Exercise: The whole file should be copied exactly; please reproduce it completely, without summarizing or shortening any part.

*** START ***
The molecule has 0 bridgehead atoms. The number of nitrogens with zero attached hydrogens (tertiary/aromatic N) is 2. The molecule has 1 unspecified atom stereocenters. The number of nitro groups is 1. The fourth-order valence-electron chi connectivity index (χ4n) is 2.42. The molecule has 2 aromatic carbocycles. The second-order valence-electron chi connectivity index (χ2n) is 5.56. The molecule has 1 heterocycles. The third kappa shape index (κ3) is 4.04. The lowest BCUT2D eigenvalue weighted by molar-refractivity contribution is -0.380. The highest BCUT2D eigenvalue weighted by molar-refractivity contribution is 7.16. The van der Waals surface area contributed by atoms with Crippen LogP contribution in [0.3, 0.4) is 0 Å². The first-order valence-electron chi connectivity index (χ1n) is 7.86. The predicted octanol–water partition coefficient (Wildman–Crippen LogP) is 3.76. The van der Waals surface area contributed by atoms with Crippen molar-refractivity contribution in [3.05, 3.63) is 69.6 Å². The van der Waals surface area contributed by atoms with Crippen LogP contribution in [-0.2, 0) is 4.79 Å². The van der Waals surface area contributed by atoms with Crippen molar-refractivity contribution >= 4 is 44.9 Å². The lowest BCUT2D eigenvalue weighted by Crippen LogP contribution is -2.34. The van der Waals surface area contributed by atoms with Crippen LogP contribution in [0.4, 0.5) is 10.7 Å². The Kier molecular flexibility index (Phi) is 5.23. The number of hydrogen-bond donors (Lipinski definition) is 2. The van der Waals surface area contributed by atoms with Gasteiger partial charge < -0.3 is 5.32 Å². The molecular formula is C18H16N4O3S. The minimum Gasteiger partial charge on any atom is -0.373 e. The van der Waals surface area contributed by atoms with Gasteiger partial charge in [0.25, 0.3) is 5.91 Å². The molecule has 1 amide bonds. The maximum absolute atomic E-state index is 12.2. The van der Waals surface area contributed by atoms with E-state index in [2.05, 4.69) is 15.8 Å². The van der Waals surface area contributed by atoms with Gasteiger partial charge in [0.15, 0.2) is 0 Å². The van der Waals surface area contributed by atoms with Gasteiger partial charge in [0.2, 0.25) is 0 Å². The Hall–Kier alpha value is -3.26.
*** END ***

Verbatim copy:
The molecule has 0 bridgehead atoms. The number of nitrogens with zero attached hydrogens (tertiary/aromatic N) is 2. The molecule has 1 unspecified atom stereocenters. The number of nitro groups is 1. The fourth-order valence-electron chi connectivity index (χ4n) is 2.42. The molecule has 2 aromatic carbocycles. The second-order valence-electron chi connectivity index (χ2n) is 5.56. The molecule has 1 heterocycles. The third kappa shape index (κ3) is 4.04. The lowest BCUT2D eigenvalue weighted by molar-refractivity contribution is -0.380. The highest BCUT2D eigenvalue weighted by molar-refractivity contribution is 7.16. The van der Waals surface area contributed by atoms with Crippen LogP contribution in [0.3, 0.4) is 0 Å². The first-order valence-electron chi connectivity index (χ1n) is 7.86. The predicted octanol–water partition coefficient (Wildman–Crippen LogP) is 3.76. The van der Waals surface area contributed by atoms with Crippen molar-refractivity contribution in [3.05, 3.63) is 69.6 Å². The van der Waals surface area contributed by atoms with Crippen LogP contribution in [-0.2, 0) is 4.79 Å². The van der Waals surface area contributed by atoms with Crippen molar-refractivity contribution >= 4 is 44.9 Å². The lowest BCUT2D eigenvalue weighted by Crippen LogP contribution is -2.34. The van der Waals surface area contributed by atoms with Crippen LogP contribution in [0.4, 0.5) is 10.7 Å². The Kier molecular flexibility index (Phi) is 5.23. The number of hydrogen-bond donors (Lipinski definition) is 2. The van der Waals surface area contributed by atoms with Gasteiger partial charge < -0.3 is 5.32 Å². The molecular formula is C18H16N4O3S. The minimum Gasteiger partial charge on any atom is -0.373 e. The van der Waals surface area contributed by atoms with Gasteiger partial charge in [0.25, 0.3) is 5.91 Å². The molecule has 1 amide bonds. The maximum absolute atomic E-state index is 12.2. The van der Waals surface area contributed by atoms with E-state index in [2.05, 4.69) is 15.8 Å². The van der Waals surface area contributed by atoms with Gasteiger partial charge in [0.15, 0.2) is 0 Å². The van der Waals surface area contributed by atoms with Gasteiger partial charge in [0.2, 0.25) is 0 Å². The Hall–Kier alpha value is -3.26.